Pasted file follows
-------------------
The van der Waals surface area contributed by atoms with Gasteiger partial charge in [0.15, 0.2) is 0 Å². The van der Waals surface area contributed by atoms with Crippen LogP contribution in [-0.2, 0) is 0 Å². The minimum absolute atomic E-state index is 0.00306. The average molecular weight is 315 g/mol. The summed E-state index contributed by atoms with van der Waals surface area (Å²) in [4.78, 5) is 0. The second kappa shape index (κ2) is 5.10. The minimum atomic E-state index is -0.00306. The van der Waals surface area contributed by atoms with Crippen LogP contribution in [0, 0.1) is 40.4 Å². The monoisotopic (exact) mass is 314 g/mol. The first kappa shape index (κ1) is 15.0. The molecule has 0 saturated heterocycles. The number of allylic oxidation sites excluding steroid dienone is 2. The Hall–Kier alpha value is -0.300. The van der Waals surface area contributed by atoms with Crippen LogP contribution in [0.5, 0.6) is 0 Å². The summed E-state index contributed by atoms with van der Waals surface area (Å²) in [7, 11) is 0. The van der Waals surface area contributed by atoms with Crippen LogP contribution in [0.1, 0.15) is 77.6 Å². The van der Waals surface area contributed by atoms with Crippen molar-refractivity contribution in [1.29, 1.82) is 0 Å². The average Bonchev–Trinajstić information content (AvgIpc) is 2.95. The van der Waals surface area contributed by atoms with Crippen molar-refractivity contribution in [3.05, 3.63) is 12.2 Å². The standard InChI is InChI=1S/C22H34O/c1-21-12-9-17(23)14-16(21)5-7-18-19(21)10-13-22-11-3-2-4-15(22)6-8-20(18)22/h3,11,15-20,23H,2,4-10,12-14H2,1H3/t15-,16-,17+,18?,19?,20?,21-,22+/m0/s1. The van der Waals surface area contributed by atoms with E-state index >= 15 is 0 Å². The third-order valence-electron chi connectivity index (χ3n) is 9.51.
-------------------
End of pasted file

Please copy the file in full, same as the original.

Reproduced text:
The van der Waals surface area contributed by atoms with Gasteiger partial charge in [0.15, 0.2) is 0 Å². The van der Waals surface area contributed by atoms with Crippen LogP contribution in [-0.2, 0) is 0 Å². The minimum absolute atomic E-state index is 0.00306. The average molecular weight is 315 g/mol. The summed E-state index contributed by atoms with van der Waals surface area (Å²) in [4.78, 5) is 0. The second kappa shape index (κ2) is 5.10. The minimum atomic E-state index is -0.00306. The van der Waals surface area contributed by atoms with Crippen LogP contribution in [0, 0.1) is 40.4 Å². The monoisotopic (exact) mass is 314 g/mol. The first kappa shape index (κ1) is 15.0. The molecule has 0 saturated heterocycles. The number of allylic oxidation sites excluding steroid dienone is 2. The Hall–Kier alpha value is -0.300. The van der Waals surface area contributed by atoms with Crippen LogP contribution in [0.5, 0.6) is 0 Å². The summed E-state index contributed by atoms with van der Waals surface area (Å²) in [7, 11) is 0. The van der Waals surface area contributed by atoms with Crippen LogP contribution in [0.1, 0.15) is 77.6 Å². The van der Waals surface area contributed by atoms with Crippen molar-refractivity contribution in [1.29, 1.82) is 0 Å². The average Bonchev–Trinajstić information content (AvgIpc) is 2.95. The van der Waals surface area contributed by atoms with Crippen molar-refractivity contribution in [3.05, 3.63) is 12.2 Å². The standard InChI is InChI=1S/C22H34O/c1-21-12-9-17(23)14-16(21)5-7-18-19(21)10-13-22-11-3-2-4-15(22)6-8-20(18)22/h3,11,15-20,23H,2,4-10,12-14H2,1H3/t15-,16-,17+,18?,19?,20?,21-,22+/m0/s1. The van der Waals surface area contributed by atoms with E-state index >= 15 is 0 Å². The third-order valence-electron chi connectivity index (χ3n) is 9.51.